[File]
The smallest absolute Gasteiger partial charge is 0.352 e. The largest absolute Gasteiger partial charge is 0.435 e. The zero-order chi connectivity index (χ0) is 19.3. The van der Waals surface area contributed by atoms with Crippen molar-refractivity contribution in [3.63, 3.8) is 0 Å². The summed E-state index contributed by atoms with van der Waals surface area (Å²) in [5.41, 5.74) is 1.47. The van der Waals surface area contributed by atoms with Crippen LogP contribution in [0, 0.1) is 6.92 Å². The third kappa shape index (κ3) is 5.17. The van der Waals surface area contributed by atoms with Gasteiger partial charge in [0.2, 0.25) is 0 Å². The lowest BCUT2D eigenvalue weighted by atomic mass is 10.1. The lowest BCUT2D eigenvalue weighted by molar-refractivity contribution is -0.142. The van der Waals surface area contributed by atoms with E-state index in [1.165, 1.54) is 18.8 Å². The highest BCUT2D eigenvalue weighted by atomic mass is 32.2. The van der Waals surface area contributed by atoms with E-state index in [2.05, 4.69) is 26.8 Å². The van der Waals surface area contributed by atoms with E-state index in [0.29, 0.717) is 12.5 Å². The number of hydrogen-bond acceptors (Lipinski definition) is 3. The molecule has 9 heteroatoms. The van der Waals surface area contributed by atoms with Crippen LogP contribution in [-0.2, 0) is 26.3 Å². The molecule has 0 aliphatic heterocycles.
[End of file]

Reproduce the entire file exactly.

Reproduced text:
The smallest absolute Gasteiger partial charge is 0.352 e. The largest absolute Gasteiger partial charge is 0.435 e. The zero-order chi connectivity index (χ0) is 19.3. The van der Waals surface area contributed by atoms with Crippen molar-refractivity contribution in [3.63, 3.8) is 0 Å². The summed E-state index contributed by atoms with van der Waals surface area (Å²) in [5.41, 5.74) is 1.47. The van der Waals surface area contributed by atoms with Crippen LogP contribution in [0, 0.1) is 6.92 Å². The third kappa shape index (κ3) is 5.17. The van der Waals surface area contributed by atoms with Gasteiger partial charge in [0.2, 0.25) is 0 Å². The lowest BCUT2D eigenvalue weighted by atomic mass is 10.1. The lowest BCUT2D eigenvalue weighted by molar-refractivity contribution is -0.142. The van der Waals surface area contributed by atoms with E-state index in [1.165, 1.54) is 18.8 Å². The highest BCUT2D eigenvalue weighted by atomic mass is 32.2. The van der Waals surface area contributed by atoms with E-state index in [2.05, 4.69) is 26.8 Å². The van der Waals surface area contributed by atoms with E-state index in [0.29, 0.717) is 12.5 Å². The number of hydrogen-bond acceptors (Lipinski definition) is 3. The molecule has 9 heteroatoms. The van der Waals surface area contributed by atoms with Crippen LogP contribution in [-0.2, 0) is 26.3 Å². The molecule has 0 aliphatic heterocycles.